Despite this limitation, the study has important implications for policy. Since the cognitive and sensory functions of the aged decline naturally over time, they tend to forget more easily. This may explain their inability to maintain their smoke alarms or remember their escape plans. Consequently, these older people can benefit from timely reminders, possibly by telephone calls or text messages, to rehearse their escape plans and change the batteries of their smoke alarms when necessary.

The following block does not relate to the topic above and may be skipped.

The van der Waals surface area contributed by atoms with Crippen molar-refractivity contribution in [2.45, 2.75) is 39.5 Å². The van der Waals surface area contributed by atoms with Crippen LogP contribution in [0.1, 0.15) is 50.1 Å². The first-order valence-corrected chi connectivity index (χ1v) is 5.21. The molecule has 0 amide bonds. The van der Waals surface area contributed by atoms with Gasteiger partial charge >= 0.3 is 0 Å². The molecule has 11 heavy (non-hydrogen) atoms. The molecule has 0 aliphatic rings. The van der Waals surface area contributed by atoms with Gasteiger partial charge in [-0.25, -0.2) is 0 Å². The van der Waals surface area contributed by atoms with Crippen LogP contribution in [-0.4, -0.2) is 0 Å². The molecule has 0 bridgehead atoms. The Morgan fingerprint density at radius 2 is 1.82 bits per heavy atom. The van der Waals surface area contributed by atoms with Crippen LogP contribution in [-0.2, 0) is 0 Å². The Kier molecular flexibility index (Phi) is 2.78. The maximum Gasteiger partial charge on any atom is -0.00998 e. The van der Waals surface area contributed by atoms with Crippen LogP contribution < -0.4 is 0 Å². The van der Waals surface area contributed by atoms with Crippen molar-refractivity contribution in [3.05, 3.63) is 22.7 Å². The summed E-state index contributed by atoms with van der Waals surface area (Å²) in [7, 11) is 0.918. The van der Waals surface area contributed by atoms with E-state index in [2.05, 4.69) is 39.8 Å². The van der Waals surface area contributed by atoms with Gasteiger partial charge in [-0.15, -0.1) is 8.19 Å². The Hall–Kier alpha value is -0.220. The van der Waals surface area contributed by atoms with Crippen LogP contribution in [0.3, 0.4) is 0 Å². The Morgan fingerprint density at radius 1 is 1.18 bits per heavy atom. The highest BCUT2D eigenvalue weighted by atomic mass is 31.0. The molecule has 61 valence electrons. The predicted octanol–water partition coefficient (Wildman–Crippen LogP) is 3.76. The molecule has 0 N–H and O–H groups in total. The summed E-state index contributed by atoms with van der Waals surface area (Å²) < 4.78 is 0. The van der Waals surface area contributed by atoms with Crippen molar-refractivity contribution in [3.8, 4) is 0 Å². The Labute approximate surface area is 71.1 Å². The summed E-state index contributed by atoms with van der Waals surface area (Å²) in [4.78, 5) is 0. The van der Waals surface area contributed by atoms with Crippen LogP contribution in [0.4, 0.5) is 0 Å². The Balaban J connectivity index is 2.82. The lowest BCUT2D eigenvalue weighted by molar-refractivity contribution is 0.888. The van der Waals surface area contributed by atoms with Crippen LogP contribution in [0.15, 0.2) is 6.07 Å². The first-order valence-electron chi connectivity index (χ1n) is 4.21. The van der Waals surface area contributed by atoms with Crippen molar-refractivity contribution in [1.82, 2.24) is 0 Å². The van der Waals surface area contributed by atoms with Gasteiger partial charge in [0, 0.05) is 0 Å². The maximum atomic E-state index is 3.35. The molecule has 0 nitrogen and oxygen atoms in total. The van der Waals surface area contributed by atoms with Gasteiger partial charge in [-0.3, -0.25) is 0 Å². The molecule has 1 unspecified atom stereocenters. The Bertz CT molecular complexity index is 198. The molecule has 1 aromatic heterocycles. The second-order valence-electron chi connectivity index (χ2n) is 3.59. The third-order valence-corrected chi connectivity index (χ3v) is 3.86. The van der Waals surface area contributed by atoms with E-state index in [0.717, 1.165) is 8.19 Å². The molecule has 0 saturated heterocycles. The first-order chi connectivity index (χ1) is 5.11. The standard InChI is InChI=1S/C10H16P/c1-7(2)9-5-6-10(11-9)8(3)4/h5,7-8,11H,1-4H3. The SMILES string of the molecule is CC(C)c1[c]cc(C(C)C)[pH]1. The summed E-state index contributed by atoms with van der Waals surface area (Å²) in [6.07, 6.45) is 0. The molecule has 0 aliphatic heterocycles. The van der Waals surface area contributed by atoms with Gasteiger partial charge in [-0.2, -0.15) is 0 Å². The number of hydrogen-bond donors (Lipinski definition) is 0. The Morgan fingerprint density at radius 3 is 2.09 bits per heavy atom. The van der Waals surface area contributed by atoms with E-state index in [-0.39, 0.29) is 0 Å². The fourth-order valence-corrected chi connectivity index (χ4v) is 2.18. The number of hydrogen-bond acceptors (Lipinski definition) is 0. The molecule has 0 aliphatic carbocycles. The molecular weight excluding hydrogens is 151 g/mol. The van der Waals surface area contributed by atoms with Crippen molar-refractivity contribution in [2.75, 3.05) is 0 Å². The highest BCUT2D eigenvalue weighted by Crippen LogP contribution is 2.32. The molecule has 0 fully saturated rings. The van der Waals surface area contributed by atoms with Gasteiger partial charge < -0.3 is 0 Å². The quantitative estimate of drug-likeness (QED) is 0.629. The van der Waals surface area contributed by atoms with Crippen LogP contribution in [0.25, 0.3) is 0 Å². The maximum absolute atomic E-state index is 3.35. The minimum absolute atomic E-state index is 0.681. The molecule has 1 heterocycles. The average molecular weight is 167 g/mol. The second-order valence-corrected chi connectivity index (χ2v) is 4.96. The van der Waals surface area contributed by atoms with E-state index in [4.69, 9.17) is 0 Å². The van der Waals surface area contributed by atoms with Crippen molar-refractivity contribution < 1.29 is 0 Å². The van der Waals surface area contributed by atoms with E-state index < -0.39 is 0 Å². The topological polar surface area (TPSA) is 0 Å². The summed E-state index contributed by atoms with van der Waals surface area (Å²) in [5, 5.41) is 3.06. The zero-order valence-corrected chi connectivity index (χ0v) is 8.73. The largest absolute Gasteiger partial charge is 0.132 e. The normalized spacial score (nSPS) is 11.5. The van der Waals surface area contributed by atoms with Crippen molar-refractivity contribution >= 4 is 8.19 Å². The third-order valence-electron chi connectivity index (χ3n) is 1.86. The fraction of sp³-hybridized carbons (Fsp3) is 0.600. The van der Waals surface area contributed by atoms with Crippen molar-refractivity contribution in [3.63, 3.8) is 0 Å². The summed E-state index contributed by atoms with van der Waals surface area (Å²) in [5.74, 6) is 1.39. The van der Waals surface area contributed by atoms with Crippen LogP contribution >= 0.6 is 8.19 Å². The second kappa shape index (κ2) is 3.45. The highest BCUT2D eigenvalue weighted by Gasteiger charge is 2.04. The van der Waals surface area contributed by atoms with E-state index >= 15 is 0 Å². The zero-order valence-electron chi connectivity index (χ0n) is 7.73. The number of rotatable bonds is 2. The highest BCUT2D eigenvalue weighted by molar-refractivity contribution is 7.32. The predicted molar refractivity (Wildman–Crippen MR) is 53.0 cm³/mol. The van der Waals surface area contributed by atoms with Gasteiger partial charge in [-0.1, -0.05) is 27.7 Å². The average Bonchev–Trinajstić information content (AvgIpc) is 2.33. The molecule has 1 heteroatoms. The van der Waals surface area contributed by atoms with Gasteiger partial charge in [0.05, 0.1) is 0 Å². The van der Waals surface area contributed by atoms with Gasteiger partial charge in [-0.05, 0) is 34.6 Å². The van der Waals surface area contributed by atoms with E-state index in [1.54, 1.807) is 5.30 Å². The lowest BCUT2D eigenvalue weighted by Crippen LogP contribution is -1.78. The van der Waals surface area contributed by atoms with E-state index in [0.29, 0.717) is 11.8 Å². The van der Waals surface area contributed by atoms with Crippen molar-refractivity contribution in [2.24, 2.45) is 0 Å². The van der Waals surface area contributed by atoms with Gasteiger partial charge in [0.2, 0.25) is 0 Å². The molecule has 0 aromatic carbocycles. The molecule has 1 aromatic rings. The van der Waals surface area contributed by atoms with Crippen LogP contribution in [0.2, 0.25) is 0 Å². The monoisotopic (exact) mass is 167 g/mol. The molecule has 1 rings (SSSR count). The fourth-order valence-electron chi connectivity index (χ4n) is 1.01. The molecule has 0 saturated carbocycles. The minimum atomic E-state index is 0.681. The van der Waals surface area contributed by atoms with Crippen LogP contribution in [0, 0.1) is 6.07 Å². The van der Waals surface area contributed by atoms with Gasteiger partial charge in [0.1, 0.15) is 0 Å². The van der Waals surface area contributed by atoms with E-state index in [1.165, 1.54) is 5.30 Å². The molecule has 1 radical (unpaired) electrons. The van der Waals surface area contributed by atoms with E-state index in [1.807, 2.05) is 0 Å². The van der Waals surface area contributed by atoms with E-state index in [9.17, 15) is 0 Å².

The benefits of the program for older, vulnerable and isolated people was the increased fire safety in their home coupled. This is coupled with greater knowledge of their health and frailty conditions by the emergency response agencies. The program costs are predominantly the client preparedness kit and the volunteer training material. These have already been incurred and much of the ongoing work is undertaken by volunteers suggesting that the continued program delivery would be at low marginal cost and should be continued. The follow-up program could be offered first to all Telecross clients who did not participate in the initial program, since ARC already has their details in its database and Telecross volunteers are in daily phone contact with them. However, some changes could be considered in the initial program. First, registration could be made simpler and more client-friendly. Rather than requiring prospective clients to fill out an expression of interest form that had to be posted to ARC, necessary registration details could be collected during the daily Telecross phone calls to clients. Second, because Telecross trainers and volunteers are geographically dispersed, volunteers are continually joining and leaving the program and face-to-face delivery is expensive and difficult to organise, training for volunteers may be available in online format. Third, many of the Telecross clients have severe mobility and/or income constraints and cannot easily acquire a smoke alarm and batteries. An important component of the program is the free provision of smoke alarms and batteries for all participants and this aspect needs to be maintained. The SABRE program that is available to persons aged 65 and over requires them to source the smoke alarms and their batteries and the brigade would install them. Fourth, visits by Telecross volunteers, who focus on emergency preparedness, should be separate from visits by the fire emergency agencies, which are used to undertake installation of the smoke alarm and home fire safety activities. If joint visits are undertaken, training may be needed to ensure friendly and effective cooperation between the ARC volunteers and the fire emergency agency staff, perhaps by the inclusion of modules on the different roles and challenges faced by the ARC and the fire emergency agencies. This conclusion stemmed from feedback that was provided by volunteers on the challenges encountered in coordinating the different calendars of 2 volunteers and 2 response agency personnel for the visit. As well, it was also identified that having four persons in the client’s home, in most cases older frail women living on their own, was overwhelming. Finally, to facilitate monitoring and control of the program, data coding, collection and recording need to be organised and standardised to facilitate clear presentation and easy analysis of results.